Democrats in a fury as Trump docs revive trauma of Clinton emails
Accusations that former President Trump improperly took government documents are stirring outrage among Democrats and resurfacing years-old political trauma stemming from the GOP’s attacks on Hillary Clinton’s use of a private email server.
Democrats say the revelation that Trump took boxes of official documents with him upon his departure from the White House last year carries the markings of a political double standard.
Republicans — and Trump, in particular — criticized Clinton relentlessly during the 2016 presidential race over her document retention practices at the State Department, yet many in the party have remained silent on the recent accusations against the former president.
“The hypocrisy is not surprising at all given President Trump has always had a different set of rules for himself than he has for other people,” said Patti Solis Doyle, who served as Clinton’s campaign manager during her 2008 White House bid.
Trump handed over 15 boxes of presidential records and other materials that he had taken with him to his Palm Beach, Fla., Mar-a-Lago resort to the National Archives last month. Some of those boxes were believed to include classified information, a violation of federal record-keeping laws.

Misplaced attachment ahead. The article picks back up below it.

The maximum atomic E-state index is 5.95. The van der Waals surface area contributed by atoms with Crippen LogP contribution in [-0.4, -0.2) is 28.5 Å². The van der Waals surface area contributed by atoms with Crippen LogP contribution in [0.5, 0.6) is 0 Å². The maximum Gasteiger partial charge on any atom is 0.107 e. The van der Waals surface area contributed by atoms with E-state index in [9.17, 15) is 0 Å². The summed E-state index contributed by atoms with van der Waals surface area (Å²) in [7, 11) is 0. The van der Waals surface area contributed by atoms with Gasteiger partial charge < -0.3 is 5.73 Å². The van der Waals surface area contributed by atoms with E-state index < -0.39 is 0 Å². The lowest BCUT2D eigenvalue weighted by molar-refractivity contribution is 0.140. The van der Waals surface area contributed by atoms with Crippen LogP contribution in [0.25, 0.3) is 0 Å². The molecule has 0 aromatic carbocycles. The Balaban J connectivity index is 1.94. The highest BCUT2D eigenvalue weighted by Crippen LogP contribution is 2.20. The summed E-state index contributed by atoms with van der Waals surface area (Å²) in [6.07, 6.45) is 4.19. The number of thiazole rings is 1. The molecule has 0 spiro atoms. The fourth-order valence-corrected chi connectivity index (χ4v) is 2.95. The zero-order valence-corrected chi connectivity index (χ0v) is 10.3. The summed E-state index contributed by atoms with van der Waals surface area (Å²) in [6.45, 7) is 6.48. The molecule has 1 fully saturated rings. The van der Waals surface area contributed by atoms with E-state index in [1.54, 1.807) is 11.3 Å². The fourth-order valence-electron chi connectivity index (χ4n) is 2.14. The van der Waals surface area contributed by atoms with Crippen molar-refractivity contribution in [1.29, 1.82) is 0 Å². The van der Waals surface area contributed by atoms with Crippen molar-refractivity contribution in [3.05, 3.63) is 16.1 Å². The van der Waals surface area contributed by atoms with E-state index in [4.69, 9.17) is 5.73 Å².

On Thursday, Rep. Carolyn Maloney (D-N.Y.), the chairwoman of the House Oversight and Reform Committee, sent a letter to David Ferriero, the archivist of the United States, seeking information about Trump’s handling of the White House records, including reports that he “repeatedly attempted to destroy presidential records.”
According to a forthcoming book by The New York Times’s Maggie Haberman, White House staff also suspected that Trump had tried to flush certain materials after finding wads of paper in a toilet. Trump denied that account on Thursday.
“Another fake story, that I flushed papers and documents down a White House toilet, is categorically untrue and simply made up by a reporter in order to get publicity for a mostly fictitious book,” Trump said.